That is, machine-learning programs have not been explicitly entered into a computer, like the if-then statements of other programs. Machine-learning programs, in a sense, adjust themselves in response to the data they’re exposed to.
Are they actually learning?
The “learning” part of machine learning means that ML algorithms attempt to optimize along a certain dimension; i.e. they usually try to minimize error or maximize the likelihood of their predictions being true. This has three names: an error function, a loss function, or an objective function, because the algorithm has an objective.
When someone says they are working with a machine-learning algorithm, you can get to the gist of its value by asking
How does one minimize error? Well, one way is to build a framework that multiplies inputs in order to make guesses as to the inputs’ nature. Different outputs/guesses are the product of the inputs and the algorithm. Usually, the initial guesses are quite wrong, and if you are lucky enough to have ground-truth labels pertaining to the input, you can measure how wrong your guesses are by contrasting them with the truth, and then use that error to modify your algorithm.
That’s what neural networks do. They keep on measuring the error and modifying their parameters until they can’t achieve any less error. They are, in short, an optimization algorithm. If you tune them right, they minimize their error by guessing and guessing and guessing again.
Where do the examples come from?
Most of the current applications of the machine learning leverage supervised learning.
In this approach #machines are shown thousands or millions of examples and trained how to correctly solve a problem. For example, using historical fraud data we can train an algorithm to identify a fraudulent from non-fraudulent activity. Once the machine learns how to correctly classify the cases, we deploy the model for future usage.
Supervised, unsupervised and reinforced learning
Other usage of ML can be broadly classified between unsupervised learning and reinforced learning.
In unsupervised learning, there is no label or output which is used to train the machine, however machine is trained to identify hidden patterns or segments.
Reinforced learning on the other hand focuses on a constantly learning system which incentivizes an algorithm for meeting the final goals under the given constraints.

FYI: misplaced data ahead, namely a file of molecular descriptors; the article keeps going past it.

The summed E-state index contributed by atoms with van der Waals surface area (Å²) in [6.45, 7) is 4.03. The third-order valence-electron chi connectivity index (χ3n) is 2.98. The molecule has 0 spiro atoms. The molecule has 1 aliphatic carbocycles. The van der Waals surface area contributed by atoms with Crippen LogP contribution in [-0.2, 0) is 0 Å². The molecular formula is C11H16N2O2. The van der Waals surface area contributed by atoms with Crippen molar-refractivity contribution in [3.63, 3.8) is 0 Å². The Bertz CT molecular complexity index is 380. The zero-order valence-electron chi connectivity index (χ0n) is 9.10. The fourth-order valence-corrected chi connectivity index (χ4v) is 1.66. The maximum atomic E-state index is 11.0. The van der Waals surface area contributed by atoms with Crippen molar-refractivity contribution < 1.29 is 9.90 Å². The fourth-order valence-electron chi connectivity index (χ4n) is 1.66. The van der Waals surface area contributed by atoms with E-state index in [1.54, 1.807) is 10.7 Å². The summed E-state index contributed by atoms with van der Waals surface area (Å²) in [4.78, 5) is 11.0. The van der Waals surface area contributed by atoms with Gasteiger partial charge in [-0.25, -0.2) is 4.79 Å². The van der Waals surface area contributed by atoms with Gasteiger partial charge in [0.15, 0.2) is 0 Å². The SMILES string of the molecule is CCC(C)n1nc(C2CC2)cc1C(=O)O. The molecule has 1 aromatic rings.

Specific types of Machine Learning
To finish this assignment, an extensive variety of algorithms have been developed such as Linear Regression, Logistic Regression, Support Vector Machines (SVM), K-Means, Decision Trees, Random Forests, Naive Bayes, PCA and lastly, Artificial Neural Networks (ANN), etc…
Linear regression is a linear system and the coefficients can be calculated analytically using linear algebra. … Linear regression does provide a useful exercise for learning stochastic gradient descent which is an important algorithm used for minimizing cost functions by machine learning algorithms.
Logistic regression is another technique borrowed by machine learning from the field of statistics. It is the go-to method for binary classification problems (problems with two class values). … Techniques used to learn the coefficients of a logistic regression model from data.
Decision tree learning uses a decision tree (as a predictive model) to go from observations about an item (represented in the branches) to conclusions about the item’s target value (represented in the leaves). It is one of the predictive modelling approaches used in statistics, data mining and machine learning.
Clustering is a method of unsupervised learning and a common technique for statistical data analysis used in many fields. K-means clustering is an algorithm to classify or to group your objects based on attributes/features into K number of the group. K is a positive integer number.
In machine learning, naive Bayes classifiers are a family of simple probabilistic classifiers based on applying Bayes’ theorem with strong (naive) independence assumptions between the features. Naive Bayes has been studied extensively since the 1950s.